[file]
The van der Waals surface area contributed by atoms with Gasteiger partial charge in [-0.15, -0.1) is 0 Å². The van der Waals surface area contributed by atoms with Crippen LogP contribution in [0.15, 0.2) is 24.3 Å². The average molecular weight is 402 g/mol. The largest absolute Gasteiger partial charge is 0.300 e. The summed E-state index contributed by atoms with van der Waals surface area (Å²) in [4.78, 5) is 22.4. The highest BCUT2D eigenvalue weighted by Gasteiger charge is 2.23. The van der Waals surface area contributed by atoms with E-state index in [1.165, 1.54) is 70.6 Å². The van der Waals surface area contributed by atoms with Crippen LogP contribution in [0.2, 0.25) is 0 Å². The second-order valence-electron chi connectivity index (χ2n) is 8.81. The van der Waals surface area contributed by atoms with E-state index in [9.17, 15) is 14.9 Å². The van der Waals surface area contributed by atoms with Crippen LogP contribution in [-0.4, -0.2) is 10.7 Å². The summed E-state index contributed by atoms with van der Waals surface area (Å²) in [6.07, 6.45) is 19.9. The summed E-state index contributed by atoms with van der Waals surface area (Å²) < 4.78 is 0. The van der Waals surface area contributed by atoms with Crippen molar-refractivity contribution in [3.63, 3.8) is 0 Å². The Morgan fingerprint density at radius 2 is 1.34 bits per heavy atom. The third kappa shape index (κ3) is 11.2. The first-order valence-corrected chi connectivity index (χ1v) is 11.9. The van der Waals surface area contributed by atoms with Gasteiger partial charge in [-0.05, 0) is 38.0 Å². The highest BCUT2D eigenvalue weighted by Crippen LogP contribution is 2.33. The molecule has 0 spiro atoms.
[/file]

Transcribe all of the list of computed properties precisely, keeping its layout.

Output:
The van der Waals surface area contributed by atoms with Gasteiger partial charge in [-0.15, -0.1) is 0 Å². The van der Waals surface area contributed by atoms with Crippen LogP contribution in [0.15, 0.2) is 24.3 Å². The average molecular weight is 402 g/mol. The largest absolute Gasteiger partial charge is 0.300 e. The summed E-state index contributed by atoms with van der Waals surface area (Å²) in [4.78, 5) is 22.4. The highest BCUT2D eigenvalue weighted by Gasteiger charge is 2.23. The van der Waals surface area contributed by atoms with E-state index in [1.165, 1.54) is 70.6 Å². The van der Waals surface area contributed by atoms with Crippen LogP contribution in [0.2, 0.25) is 0 Å². The second-order valence-electron chi connectivity index (χ2n) is 8.81. The van der Waals surface area contributed by atoms with E-state index in [9.17, 15) is 14.9 Å². The van der Waals surface area contributed by atoms with Crippen LogP contribution in [-0.4, -0.2) is 10.7 Å². The summed E-state index contributed by atoms with van der Waals surface area (Å²) in [6.07, 6.45) is 19.9. The summed E-state index contributed by atoms with van der Waals surface area (Å²) < 4.78 is 0. The van der Waals surface area contributed by atoms with Crippen molar-refractivity contribution in [3.63, 3.8) is 0 Å². The Morgan fingerprint density at radius 2 is 1.34 bits per heavy atom. The third kappa shape index (κ3) is 11.2. The first-order valence-corrected chi connectivity index (χ1v) is 11.9. The van der Waals surface area contributed by atoms with Gasteiger partial charge in [-0.05, 0) is 38.0 Å². The highest BCUT2D eigenvalue weighted by Crippen LogP contribution is 2.33. The molecule has 0 spiro atoms.